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Marketplace Morning Report

Five ways baseball has changed since Ken Griffey Jr.’s prime

Tony Wagner Jan 6, 2016
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Five ways baseball has changed since Ken Griffey Jr.’s prime

Tony Wagner Jan 6, 2016

Outfielder Ken Griffey Jr. and catcher Mike Piazza were voted into the Baseball Hall of Fame Wednesday evening, beating out Barry Bonds and Rodger Clemens to get the 75 percent of ballots required for induction.

Griffey just retired in 2010, Piazza in 2007, but they and other eligible players hit their prime in the ’90s. How has the game changed since then?

A more diverse, competitive league

Baseball has become more than just America’s Favorite Pastime in the past two decades, said Andrew Zimbalist, a Smith College economics professor and author of several books about the game.

The percentage of white players in the MLB in 2014 more or less matches the U.S. population, according to Pew Research, and the portion of black players has declined since the ’90s, while the share of Asian and Hispanic players has grown. Most of these players — and about a quarter of the league in 2014 — are from outside the U.S.

A larger talent pool across the board raises the bar for players entering the MLB, Zimbalist says. 

A larger, more centralized MLB

The game is bigger than it was during Griffey and Piazza’s rookie years, with new divisions, four more teams and more inter-league play than ever before. That adds up to about 100 more players any given season, new rivalries and diminished emphasis on the National and American leagues, says Alex Remington, a baseball blogger who writes for Fangraphs and edits the Braves Journal.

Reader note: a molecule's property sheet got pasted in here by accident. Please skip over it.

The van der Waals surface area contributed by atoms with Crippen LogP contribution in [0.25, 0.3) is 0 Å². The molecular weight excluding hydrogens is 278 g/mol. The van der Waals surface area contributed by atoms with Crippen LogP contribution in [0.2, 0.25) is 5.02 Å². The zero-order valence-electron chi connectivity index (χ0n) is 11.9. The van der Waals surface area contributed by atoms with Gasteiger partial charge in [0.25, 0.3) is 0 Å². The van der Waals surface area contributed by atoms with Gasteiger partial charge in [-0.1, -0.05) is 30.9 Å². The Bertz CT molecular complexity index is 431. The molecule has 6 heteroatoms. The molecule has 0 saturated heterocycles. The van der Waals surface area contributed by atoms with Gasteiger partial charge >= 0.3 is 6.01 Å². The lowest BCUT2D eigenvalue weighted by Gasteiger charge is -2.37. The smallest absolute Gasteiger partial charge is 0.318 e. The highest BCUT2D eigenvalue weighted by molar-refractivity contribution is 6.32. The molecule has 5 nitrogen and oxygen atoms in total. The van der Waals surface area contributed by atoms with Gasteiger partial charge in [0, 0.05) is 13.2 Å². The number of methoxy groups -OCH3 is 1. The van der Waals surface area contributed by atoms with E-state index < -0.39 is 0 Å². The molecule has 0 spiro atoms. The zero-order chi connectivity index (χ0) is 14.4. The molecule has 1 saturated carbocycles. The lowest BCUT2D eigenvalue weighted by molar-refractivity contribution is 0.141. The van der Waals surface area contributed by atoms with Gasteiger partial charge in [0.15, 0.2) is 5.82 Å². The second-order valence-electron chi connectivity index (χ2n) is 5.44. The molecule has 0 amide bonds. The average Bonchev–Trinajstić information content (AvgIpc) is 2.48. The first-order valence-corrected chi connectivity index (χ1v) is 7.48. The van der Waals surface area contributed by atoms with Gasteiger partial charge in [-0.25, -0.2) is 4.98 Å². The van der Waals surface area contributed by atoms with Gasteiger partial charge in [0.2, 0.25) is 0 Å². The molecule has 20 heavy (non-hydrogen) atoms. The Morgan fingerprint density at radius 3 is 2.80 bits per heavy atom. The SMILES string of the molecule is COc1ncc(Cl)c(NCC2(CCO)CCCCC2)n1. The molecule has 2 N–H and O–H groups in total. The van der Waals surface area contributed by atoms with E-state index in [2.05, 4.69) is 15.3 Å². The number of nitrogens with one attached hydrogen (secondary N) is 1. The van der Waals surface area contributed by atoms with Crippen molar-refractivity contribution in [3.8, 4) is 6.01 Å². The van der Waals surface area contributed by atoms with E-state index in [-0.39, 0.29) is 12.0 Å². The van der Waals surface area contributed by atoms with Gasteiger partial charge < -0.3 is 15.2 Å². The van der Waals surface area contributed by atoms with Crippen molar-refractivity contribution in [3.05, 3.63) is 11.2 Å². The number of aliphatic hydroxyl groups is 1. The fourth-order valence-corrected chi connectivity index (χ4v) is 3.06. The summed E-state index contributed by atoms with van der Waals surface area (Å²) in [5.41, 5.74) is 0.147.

“The importance of the leagues is the lowest it’s ever been,” he said. “When Griffey and Piazza came into baseball, I think many fans might have been fans of their team, then fans of their league, then fans of the sport. I think that middle step is a great deal weaker than ever before.”

The steroid furor has settled down

The ’90s are widely remembered as the “Steroid Era.” Remington calls that something of a misnomer, because while steroids were more prominent, performance-enhancing drugs have been widely used for decades, and he says the label denigrates players’ accomplishments.

“We didn’t call the ’80s the Cocaine Era, even though it very frankly had just as much of a destructive an effect on sports in general as steroids could have possibly had in the ’90s,” he said. “But we’ve sort of managed to see past that with a little bit of time.”

Testing and strict violations have helped, though Remington guesses use of performance-enhancing drugs is at a “historic norm.”

For what it’s worth, Griffey is often cited as the exception to the ubiquitous steroid use in the ’90s, but there’s no way to know for sure.

Bigger ratings and profits

The MLB had a very good 2015, with a record-breaking $9.5 billion in revenue. The boost is thanks in no small part to huge media rights deals, Forbes notes, and the success of the streaming service MLB Advanced Media.

Ratings are on the rise too, with last year’s playoffs attracting 3.74 million viewers, helped along by big-market teams making the playoffs. The LA Times reported that millions more followed along online through the league’s live stat portal. 

Streaming has changed the game

Perhaps the biggest change, at least from a business point of view, is the arrival of Major League Baseball Advanced Media, the MLB’s streaming video team. BAM has distinguished itself as the cutting edge of not just sports but streaming entertainment in general.

That’s important as more people cut the cord. Live sports are still a draw, but even that attraction is waning, and BAM has since helped power other leagues’ digital business, as well as build HBO Now.

“As an Atlanta Braves fan who lives in Washington DC, the ability to get an MLB.tv subscription has been fantastic,” Remington said. “I think in many ways its a remarkable time to be a fan.”

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